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Market consolidation and pricing developments in grocery retailing: a case study
chapterposted on 01.05.2015 by Ratula Chakraborty, Paul W. Dobson, Jonathan Seaton, Michael Waterson
Division of a book, which in a scholarly context usually treats a part of a larger subject in a stand-alone manner.
When large retailers merge, there is a concern that a sudden and marked increase in concentration will alter the intensity and nature of price competition to the detriment of consumers. This chapter considers just such a situation in regard to UK grocery retailing, which has witnessed steadily increasing concentration over recent years, advanced by a series of mergers. Specifically, we examine the nature of price competition amongst the major “one-stop-shop” retail chains before, during, and after the Safeway/Morrison merger in March 2004.We find the merger offered consumers an immediate windfall benefit — with average prices falling straight after the merger — and more intriguingly appears to have led to (or at least is associated with) a marked change in the character of price competition in the market.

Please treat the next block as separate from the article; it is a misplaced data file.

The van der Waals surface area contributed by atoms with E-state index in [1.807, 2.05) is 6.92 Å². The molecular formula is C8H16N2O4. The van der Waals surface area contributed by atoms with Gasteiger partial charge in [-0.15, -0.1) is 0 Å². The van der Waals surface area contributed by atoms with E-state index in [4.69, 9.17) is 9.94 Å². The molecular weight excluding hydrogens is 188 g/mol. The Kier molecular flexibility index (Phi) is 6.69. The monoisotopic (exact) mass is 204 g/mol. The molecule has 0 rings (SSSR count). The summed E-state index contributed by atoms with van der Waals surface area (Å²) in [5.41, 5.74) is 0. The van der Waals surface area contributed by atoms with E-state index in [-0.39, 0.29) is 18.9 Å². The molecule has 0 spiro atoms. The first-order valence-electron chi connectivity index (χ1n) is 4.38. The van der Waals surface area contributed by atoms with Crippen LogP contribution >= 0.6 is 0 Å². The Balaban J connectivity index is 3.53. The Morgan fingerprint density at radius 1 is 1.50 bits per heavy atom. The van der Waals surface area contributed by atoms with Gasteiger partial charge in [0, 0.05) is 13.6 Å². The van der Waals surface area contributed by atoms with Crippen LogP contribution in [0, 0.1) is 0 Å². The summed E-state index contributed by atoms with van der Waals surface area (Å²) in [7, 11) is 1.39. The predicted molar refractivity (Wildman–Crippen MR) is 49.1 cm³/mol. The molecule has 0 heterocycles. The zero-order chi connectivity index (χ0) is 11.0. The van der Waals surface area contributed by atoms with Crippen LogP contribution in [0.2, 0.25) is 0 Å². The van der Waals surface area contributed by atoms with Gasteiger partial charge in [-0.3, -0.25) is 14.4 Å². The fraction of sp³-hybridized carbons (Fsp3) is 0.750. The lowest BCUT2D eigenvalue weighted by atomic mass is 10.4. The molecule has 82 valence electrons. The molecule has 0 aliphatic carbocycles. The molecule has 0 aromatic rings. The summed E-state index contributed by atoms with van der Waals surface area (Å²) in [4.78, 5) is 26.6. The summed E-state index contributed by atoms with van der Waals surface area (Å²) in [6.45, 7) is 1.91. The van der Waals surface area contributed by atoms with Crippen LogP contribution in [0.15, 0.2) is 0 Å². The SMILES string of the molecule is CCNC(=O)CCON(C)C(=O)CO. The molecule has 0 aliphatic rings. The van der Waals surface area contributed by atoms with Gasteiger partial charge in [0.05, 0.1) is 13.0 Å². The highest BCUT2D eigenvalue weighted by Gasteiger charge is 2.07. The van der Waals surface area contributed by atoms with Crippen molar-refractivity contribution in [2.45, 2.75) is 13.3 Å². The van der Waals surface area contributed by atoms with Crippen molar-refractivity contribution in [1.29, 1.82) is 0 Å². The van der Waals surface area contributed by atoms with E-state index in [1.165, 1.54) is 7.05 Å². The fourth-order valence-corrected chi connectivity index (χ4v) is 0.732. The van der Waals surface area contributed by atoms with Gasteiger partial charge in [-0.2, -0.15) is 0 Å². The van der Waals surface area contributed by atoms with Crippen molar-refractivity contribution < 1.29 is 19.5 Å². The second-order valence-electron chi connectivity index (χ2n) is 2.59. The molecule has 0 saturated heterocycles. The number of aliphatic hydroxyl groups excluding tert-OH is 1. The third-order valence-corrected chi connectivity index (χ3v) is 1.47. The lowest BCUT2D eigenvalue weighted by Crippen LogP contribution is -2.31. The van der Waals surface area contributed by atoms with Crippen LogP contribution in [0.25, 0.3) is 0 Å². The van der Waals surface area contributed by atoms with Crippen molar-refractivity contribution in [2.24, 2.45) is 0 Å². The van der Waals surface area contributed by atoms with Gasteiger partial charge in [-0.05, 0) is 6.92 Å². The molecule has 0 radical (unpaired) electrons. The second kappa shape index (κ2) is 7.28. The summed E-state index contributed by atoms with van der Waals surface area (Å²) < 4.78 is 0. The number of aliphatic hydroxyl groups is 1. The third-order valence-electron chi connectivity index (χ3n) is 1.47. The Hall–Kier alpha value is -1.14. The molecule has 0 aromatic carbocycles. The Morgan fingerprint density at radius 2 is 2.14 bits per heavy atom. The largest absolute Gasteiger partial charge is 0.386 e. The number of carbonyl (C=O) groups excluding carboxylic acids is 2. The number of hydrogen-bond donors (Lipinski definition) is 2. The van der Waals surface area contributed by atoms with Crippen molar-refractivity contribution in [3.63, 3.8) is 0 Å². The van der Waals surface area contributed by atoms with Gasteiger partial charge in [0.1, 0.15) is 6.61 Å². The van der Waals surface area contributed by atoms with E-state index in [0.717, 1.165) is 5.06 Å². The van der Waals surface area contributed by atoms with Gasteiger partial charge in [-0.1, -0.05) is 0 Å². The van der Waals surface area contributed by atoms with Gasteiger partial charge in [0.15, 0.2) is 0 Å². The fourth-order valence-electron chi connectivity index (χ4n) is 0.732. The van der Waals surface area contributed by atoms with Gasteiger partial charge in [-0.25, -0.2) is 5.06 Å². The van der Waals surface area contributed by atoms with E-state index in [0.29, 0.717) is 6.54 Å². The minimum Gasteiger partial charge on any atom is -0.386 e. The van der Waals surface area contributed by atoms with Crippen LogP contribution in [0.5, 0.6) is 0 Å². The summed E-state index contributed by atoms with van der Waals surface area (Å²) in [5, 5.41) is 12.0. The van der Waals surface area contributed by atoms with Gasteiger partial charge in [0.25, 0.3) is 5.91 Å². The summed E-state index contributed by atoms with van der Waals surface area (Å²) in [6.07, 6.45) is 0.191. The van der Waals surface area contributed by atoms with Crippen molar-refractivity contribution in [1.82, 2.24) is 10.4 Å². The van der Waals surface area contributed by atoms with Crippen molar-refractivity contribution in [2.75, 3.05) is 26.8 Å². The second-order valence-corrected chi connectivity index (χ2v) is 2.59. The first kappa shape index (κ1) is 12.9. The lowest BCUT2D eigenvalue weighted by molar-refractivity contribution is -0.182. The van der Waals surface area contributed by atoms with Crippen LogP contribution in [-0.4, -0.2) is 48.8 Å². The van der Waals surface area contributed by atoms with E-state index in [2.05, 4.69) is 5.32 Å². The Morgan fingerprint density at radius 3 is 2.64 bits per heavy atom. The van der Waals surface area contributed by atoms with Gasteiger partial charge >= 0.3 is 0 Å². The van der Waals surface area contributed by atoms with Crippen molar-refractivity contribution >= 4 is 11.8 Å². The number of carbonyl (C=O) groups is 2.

This work was supported by the Economic and Social Research Council (grant number RES-062-23-1962
- Business and Economics